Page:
Most of my patients initially seek out acupuncture treatment to alleviate pain or a physical condition like allergies or digestive issues. And many are pleasantly surprised to float out of the session, feeling mentally relaxed with a calm mind and heart. If this sounds familiar, you’e not alone!
While we in the biz call this initial high “Acu-drunk”, we also know that acupuncture creates longer-lasting, serious mental health benefits that may be experienced for days, weeks and months after a treatment or series of treatments. A few of acupuncture’s positive “side effects” include better sleep, less anxiety, stress and depression, and increased self-awareness. Think of it as a happy pill with zero side effects.
Connecting the physical body to subtle (or not so subtle!) emotions makes sense. We all know when we are nervous because we physically feel it. Enter: racing heart, sweaty palms, or even a swirling stomach. It can also work the other way. Our physical health can affect the emotions as well. That’s why regular physical activity can lift your mood and create a burst of life.
In recent years, science has only begun to recognize the powerful connections through which emotional, spiritual, and behavioral factors can directly affect health outcomes. Current research in the field of mind-body medicine is finding that emotions and thought patterns can contribute to imbalances within the body.
This is a concept that Traditional Chinese Medicine (TCM) has embraced for thousands of years— and is where acupuncture can be effectively used to reestablish balance and promote health on all levels. This time-tested medical system addresses the whole person and views any symptom, injury or condition as a sign that the body is out of balance. Treatment through acupuncture (and other key modalities like moxibustion, tut na massage, herbal and dietary therapy, and medical qi gong), enables the body to effectively and safely get back to balance, resulting in decreased symptoms, and a lower chance of future conditions and disease from arising.
The question is, why?
It’s All About Qi
The TCM concept of emotions effecting health dates back to 300 BC (these guys were way ahead of the curve, right?). The Huang Di Nei Jing, aka, The Yellow Emperor's Classic of Medicine, a text that serves as the foundation of Taoism and TCM, describes the ways that emotions cause our qi to move through our bodies. You can think of qi as as the 'vital energy' or 'life force' that flows through everything and everyone. It’s literal meaning is ‘breath. Qi’s existence and properties serve as the basis of acupuncture and TCM.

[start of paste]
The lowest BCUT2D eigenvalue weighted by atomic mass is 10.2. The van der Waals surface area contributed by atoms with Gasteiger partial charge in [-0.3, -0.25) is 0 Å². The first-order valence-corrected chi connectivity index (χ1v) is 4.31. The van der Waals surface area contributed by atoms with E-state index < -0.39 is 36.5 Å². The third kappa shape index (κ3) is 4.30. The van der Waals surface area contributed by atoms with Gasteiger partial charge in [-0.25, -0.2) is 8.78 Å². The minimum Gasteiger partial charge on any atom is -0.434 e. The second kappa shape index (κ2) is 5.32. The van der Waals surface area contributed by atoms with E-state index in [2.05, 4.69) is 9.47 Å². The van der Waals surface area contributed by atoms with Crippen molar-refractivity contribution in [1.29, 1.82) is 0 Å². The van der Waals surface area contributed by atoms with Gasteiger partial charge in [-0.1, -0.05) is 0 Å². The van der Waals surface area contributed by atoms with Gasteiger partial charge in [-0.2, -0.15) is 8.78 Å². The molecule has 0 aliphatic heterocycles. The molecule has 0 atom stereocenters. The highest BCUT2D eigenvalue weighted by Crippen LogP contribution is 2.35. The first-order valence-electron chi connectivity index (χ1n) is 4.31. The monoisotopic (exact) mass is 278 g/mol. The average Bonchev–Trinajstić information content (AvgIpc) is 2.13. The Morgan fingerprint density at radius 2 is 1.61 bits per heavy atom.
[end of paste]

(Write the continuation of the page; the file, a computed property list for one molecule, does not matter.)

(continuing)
Each of the five main organs is correlated with a specific emotion, which in turn, creates a specific movement of qi.
Liver – Anger — Rising up
Kidney – Fear — Descending
Spleen – Worry — Knotting
Lung – Sadness — Disappearing
Heart – Joy — Loosening
Not Just A Theory….. It’s Real Life!
I’m sure you’ve experienced these patterns at some point:
You freak out with an angry outburst, and notice that your face is flushed with an upward surge of heat, and you get a pounding headache or feel dizzy. You’ve been excessively worried and stuck in circular and obsessive thinking patterns, and notice that your stomach and digestive system is in knots. Or, you’ve been grieving from loss and experience weakness and shortness of breath. I see these patterns in myself — and my patients day in, and day out — with astounding accuracy. While the Huang Di Nei Jing was written 2,000+ years ago, humans are humans, and patterns are patterns. You feel me?
Keep in mind that if emotional imbalances occur for an extended period of time, they can damage the body and create long-standing physical issues and disease. The good news is that we can use acupuncture and TCM to correct these imbalances before they set in for the long term, thus creating a clean slate for both a healthy body and mind.
As you all know, acupuncture is my jam and helping you navigate life without pain, illness or imbalance is what I’m all about. Awareness of our physical, emotional and spiritual selves is a path to becoming our best selves— and I’m always seeking ways to go deeper with supportive modalities. This is why I’m traveling to New Mexico this week for an advanced certification program in Breathwork Meditation. Created by master David Elliott, Breathwork meditation is an active meditation and a powerful form of self healing that can be used on it’s own, or in conjunction with Chinese Medicine. I’m looking forward to sharing this beautiful practice with you in private and group sessions, starting the week of June 5th.